The left-sided late-activation percentage may be compared to a left-sided late-activation percentage threshold 432, which as shown in this example, is 40%. Thus, if the left-sided late-activation percentage is greater than or equal to 40%, then the cardiac conduction system block is determined to be located, or positioned, closer to the proximal region of the cardiac conduction network 436, and in turn, cardiac conduction system pacing therapy is determined to be beneficial 438. Conversely, if the left-sided late-activation percentage is less than 40%, then the cardiac conduction system block is determined to be located, or positioned, closer to the distal region of the cardiac conduction network 440, and in turn, cardiac conduction system pacing therapy is not determined to likely be beneficial 442.

The left-sided late-activation percentage threshold may be between about 30% and about 80%. In one or more embodiments, the left-sided late-activation percentage threshold is greater than or equal to 30%, greater than or equal to 40%, greater than or equal to 60%, greater than or equal to 70%, etc., and/or less than or equal to 80%, less than or equal to 65%, less than or equal to 50%, etc.

The LVAT may be compared to a LVAT threshold 434, which as shown in this example, is 50 ms. Thus, if the LVAT is greater than or equal to 50 ms, then the cardiac conduction system block is determined to be located, or positioned, closer to the proximal region of the cardiac conduction network 436, and in turn, cardiac conduction system pacing therapy is determined to be beneficial 438. Conversely, if the LVAT is less than 50 ms, then the cardiac conduction system block is determined to be located, or positioned, closer to the distal region of the cardiac conduction network 440, and in turn, cardiac conduction system pacing therapy is not determined to likely be beneficial 442.

The LVAT threshold may be between about 35 ms and about 85 ms. In one or more embodiment, the left-sided late-activation threshold is greater than or equal to 35 ms, greater than or equal to 45 ms, greater than or equal to 55 ms, greater than or equal to 65 ms, etc. and/or less than or equal to 85 ms, less than or equal to 75 ms, less than or equal to 60 ms, less than or equal to 50 ms, etc.

Optionally, each of the left-sided late-activation percentage and LVAT determination processes 432, 434 may be used in conjunction to determine whether cardiac conduction system pacing therapy would benefit the patient 430. For example, in this embodiment, both the left-sided late-activation percentage must be greater than or equal to the left-sided late-activation percentage threshold 432 and the LVAT must be greater than or equal to the LVAT threshold 434 for a determination that the cardiac conduction system block located, or positioned, closer to the proximal region of the cardiac conduction network 436, and in turn, that cardiac conduction system pacing therapy is beneficial 438. Conversely, in this embodiment, if only one of the left-sided late-activation percentage and LVAT are greater than or equal to their respective threshold, then the cardiac conduction system block is determined to be located, or positioned, closer to the distal region of the cardiac conduction network 440, and in turn, cardiac conduction system pacing therapy is not determined to likely be beneficial 442.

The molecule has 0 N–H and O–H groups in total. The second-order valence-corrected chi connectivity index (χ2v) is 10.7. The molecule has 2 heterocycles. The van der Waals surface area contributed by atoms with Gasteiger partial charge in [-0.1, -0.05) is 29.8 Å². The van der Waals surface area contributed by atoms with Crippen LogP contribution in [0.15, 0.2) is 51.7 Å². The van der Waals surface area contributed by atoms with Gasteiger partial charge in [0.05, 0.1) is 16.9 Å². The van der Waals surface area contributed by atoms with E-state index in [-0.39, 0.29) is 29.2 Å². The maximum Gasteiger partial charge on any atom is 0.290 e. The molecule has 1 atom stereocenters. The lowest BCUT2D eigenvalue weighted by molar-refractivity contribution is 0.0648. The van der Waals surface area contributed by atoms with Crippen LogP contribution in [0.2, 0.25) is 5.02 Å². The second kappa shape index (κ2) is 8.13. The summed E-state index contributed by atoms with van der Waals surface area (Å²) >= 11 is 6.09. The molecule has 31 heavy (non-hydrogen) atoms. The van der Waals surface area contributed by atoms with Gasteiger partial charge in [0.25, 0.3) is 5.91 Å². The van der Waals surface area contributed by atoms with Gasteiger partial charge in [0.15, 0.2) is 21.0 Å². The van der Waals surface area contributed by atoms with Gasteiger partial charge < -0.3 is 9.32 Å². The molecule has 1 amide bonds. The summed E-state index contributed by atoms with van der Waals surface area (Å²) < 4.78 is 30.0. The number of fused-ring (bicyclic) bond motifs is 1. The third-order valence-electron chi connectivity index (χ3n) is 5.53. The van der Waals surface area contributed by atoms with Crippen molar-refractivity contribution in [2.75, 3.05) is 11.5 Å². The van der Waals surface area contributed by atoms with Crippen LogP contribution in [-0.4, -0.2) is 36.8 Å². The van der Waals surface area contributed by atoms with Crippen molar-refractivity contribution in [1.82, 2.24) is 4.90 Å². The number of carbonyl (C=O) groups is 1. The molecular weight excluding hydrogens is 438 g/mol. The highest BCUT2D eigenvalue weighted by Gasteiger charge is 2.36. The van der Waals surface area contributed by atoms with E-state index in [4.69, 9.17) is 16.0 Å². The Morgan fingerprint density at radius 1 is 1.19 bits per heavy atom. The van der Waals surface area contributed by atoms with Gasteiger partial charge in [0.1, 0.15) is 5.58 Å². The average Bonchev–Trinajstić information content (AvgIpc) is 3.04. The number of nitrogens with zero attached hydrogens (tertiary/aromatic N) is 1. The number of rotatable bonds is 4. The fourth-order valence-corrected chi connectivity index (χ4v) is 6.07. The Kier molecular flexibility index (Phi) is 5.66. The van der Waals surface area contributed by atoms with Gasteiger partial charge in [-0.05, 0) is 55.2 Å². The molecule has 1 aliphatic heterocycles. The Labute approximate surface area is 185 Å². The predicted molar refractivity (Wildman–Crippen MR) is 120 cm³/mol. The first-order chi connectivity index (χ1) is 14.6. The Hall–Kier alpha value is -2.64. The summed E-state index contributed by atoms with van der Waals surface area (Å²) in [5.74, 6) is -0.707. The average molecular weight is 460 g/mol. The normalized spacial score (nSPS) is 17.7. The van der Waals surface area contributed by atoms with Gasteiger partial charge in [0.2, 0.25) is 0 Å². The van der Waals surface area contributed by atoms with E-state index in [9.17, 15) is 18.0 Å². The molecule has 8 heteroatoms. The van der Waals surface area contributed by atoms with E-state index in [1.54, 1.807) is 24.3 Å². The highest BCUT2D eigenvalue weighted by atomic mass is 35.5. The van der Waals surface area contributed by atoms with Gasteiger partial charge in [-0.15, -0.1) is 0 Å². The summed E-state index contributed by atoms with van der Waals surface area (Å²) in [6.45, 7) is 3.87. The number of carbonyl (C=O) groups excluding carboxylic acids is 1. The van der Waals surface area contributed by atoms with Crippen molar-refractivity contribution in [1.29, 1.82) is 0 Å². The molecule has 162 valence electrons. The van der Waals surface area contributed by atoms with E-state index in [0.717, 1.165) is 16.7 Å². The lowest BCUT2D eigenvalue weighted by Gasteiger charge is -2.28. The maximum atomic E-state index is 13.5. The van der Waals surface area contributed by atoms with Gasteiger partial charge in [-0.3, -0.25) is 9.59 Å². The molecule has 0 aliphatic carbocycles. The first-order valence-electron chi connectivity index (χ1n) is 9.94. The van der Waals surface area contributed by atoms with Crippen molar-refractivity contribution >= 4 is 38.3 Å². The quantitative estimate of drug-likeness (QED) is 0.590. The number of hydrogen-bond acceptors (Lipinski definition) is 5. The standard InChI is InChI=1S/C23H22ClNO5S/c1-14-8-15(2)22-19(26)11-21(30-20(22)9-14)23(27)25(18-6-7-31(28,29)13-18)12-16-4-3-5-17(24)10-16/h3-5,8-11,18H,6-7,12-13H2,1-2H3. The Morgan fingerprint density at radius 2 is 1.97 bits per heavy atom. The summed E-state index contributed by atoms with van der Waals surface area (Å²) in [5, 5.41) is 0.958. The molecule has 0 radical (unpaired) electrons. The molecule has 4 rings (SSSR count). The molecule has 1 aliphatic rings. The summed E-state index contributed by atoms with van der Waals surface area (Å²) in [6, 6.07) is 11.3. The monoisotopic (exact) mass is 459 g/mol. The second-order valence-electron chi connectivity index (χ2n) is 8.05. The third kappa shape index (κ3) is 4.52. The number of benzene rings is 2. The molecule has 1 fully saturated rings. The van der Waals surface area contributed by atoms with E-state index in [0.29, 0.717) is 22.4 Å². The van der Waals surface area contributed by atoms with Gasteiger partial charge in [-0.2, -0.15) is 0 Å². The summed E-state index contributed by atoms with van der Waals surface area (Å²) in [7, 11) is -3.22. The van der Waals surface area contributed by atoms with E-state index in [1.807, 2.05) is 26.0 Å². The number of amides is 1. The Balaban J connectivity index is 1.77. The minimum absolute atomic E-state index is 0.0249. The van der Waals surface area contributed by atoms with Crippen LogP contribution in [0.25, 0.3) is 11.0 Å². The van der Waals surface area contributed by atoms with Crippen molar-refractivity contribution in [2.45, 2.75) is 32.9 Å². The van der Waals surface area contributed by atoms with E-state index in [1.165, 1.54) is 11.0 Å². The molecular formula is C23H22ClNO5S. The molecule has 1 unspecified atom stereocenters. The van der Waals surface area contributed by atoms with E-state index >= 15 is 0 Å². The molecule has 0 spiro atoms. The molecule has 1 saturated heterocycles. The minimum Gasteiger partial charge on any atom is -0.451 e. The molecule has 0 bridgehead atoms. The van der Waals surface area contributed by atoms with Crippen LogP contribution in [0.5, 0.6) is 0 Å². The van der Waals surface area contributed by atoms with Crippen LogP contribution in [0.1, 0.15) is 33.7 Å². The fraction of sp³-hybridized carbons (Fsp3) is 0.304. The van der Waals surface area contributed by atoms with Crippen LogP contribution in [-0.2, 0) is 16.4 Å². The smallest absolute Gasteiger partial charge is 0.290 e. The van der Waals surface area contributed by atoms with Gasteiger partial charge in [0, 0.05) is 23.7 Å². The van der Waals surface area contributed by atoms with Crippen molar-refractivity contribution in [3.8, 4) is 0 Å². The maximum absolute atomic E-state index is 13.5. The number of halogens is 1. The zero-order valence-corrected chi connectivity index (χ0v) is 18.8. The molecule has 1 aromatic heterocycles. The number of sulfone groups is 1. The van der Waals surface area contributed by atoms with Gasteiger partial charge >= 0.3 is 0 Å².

Three different sets of intrinsic electrical cardiac data for patients who later received His bundle pacing are depicted in FIG. 6A. More specifically, the intrinsic, or baseline, LVAT average and range are shown for 15 patients, the intrinsic, or baseline, SDAT average and range are shown for the same 15 patients, and the intrinsic, or baseline, QRS duration average and range are shown for the same 15 patients. As shown, 6 of the 15 patient's left bundle branches blocks were successfully treated using cardiac conduction system pacing therapy—in particular, His bundle pacing therapy. As can been seen, an LVAT threshold of 55 ms would correctly identify 6 of 6 patients who were successfully treated using His bundle pacing therapy (i.e., 100% sensitivity) and would identify 8 of 9 patients who were not successfully treated using His bundle pacing therapy (i.e., 89% specificity). As shown, the p-value for LVAT was 0.04. In contrast, neither global metric, SDAT or QRS duration, were not as discriminatory for patients who were successfully corrected with His bundle pacing versus those who were not, having p-values of 0.15 and 0.69, respectively.